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Imagine that you get a room. In that room, there are exactly 2,000 seats. For each seat, there’s a ticket. At first, in handing out tickets, you might be happy if anyone takes one, but as you get closer to 2,000, you might start to realize that you shouldn’t have been so arbitrary. You only have 2,000 and there are so many people you’d like to invite.
The good news is that the meeting space is willing to add seats, but only as the first 2,000 actually fill up. You don’t get extra tickets for people who don’t use theirs. You need to take them back and pass them out to people who will actually come and participate.
This is how Twitter operates. You can follow 2,000 people. Until 2,000 people follow you back, that’s all you get. So how do you decide?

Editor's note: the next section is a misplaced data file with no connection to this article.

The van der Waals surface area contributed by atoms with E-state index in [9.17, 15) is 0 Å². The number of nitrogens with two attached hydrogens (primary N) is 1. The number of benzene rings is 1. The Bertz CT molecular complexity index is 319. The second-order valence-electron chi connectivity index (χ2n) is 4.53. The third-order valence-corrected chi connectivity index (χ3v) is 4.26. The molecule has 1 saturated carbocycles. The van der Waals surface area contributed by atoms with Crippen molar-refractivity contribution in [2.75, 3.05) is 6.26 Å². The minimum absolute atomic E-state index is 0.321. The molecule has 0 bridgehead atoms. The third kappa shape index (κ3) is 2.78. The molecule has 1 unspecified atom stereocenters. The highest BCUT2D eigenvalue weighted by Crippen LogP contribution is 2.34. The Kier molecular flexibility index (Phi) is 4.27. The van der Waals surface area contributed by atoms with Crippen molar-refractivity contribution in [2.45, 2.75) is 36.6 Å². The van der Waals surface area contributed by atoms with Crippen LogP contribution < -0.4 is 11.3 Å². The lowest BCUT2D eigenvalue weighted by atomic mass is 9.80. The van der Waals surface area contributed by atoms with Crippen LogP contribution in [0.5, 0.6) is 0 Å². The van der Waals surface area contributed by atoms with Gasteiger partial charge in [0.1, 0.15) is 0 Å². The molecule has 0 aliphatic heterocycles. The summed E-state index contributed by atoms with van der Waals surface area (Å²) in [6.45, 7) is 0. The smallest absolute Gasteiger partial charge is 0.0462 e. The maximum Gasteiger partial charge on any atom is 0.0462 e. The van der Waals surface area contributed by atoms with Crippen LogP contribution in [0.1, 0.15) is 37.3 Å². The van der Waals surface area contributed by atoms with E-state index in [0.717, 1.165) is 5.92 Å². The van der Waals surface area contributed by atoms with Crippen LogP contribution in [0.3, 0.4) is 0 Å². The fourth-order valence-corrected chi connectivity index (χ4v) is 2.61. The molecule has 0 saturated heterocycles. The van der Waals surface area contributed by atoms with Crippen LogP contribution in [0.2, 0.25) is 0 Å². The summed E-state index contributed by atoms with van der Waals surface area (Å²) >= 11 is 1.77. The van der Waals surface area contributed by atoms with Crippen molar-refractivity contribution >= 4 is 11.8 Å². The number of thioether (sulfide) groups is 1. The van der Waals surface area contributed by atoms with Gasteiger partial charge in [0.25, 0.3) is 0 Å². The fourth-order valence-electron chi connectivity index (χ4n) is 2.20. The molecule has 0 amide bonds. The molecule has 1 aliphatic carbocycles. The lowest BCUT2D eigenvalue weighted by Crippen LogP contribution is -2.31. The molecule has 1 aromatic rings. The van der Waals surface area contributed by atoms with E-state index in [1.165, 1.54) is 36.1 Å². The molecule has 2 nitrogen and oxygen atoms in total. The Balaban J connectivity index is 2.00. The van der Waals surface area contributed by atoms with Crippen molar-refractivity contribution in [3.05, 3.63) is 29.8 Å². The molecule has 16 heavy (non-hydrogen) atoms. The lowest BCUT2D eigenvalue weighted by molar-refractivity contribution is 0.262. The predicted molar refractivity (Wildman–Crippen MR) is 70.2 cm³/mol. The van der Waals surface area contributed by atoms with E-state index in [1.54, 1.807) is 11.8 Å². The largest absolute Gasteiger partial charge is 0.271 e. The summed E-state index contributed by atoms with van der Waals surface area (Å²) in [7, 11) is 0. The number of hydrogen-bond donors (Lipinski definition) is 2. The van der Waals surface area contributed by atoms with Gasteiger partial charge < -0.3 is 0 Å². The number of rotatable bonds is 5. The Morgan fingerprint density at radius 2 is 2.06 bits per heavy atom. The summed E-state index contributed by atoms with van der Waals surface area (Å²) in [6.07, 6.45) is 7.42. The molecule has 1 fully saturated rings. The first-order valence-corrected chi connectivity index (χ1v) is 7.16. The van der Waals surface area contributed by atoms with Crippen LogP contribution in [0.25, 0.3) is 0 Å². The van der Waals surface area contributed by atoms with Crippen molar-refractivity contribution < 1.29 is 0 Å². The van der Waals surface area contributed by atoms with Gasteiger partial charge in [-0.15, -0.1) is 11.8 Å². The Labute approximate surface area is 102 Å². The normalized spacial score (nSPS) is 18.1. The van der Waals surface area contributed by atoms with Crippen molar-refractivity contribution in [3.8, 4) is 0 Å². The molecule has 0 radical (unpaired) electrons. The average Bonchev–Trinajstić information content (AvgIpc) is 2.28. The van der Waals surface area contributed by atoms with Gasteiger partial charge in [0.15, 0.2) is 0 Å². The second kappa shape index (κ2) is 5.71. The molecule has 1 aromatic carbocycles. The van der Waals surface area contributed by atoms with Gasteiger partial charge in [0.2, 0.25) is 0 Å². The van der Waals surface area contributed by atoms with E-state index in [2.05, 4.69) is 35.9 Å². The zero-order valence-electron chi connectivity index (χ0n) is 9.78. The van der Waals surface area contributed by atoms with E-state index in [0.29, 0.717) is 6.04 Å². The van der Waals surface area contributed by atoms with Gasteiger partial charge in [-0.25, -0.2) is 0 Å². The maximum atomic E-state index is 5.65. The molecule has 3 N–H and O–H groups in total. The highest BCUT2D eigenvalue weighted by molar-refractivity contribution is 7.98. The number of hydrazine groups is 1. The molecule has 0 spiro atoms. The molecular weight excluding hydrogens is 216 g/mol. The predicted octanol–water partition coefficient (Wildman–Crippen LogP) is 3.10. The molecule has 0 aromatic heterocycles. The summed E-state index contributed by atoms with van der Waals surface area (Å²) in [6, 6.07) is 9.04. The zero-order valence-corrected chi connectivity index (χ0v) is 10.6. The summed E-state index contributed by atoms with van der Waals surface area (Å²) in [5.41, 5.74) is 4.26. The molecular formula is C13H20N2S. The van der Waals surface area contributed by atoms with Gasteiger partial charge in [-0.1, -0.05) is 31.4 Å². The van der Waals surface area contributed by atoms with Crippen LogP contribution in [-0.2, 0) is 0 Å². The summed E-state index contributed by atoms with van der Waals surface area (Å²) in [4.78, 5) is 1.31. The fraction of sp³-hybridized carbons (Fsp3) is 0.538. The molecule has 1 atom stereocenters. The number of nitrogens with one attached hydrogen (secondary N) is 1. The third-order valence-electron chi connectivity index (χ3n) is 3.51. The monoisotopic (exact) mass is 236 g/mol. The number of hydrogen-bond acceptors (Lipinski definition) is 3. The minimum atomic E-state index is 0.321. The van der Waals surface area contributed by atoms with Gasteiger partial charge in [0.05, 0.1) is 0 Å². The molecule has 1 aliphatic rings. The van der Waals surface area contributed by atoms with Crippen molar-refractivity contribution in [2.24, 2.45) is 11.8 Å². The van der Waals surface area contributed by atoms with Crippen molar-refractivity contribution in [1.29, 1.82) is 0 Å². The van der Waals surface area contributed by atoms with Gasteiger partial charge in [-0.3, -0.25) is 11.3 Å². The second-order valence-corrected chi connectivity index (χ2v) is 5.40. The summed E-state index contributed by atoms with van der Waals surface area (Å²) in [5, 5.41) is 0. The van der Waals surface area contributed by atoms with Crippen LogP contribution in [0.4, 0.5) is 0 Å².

There are 5 groups of people on Twitter.
1. People you don’t interact with.
2. People (like spammers and trolls) that you wish you would never interact with.
3. People who you neither want to nor don’t want to interact with.
4. People you know and want to interact with.
5. People who interaction with would make your day.
Follow people from groups 4 and 5 with an occasional one from 3. Ignore 1 and 2. Concentrate on those you care about the most and who are likely to interact with you. Don’t fill up with celebrities, but don’t go for just high school friends that you haven’t seen in 20 years (that’s what Facebook is for).
This show is recorded live every Monday at 11a edt, 8a pdt, 3p utc on http://churchtechcast.com. Watch it live and join the chat then.
About this show:
Tech Help for Churches is a weekly podcast recorded live every Monday at 11a edt, 8a pdt, 3p utc on http://churchtechcast.com. Watch it live and join the chat then.
But, if you miss the live show, I’ll put up the edited show later (usually on the same day) right here.
If you use the internet, social media, or new media to advance your church’s mission, this show is for you.
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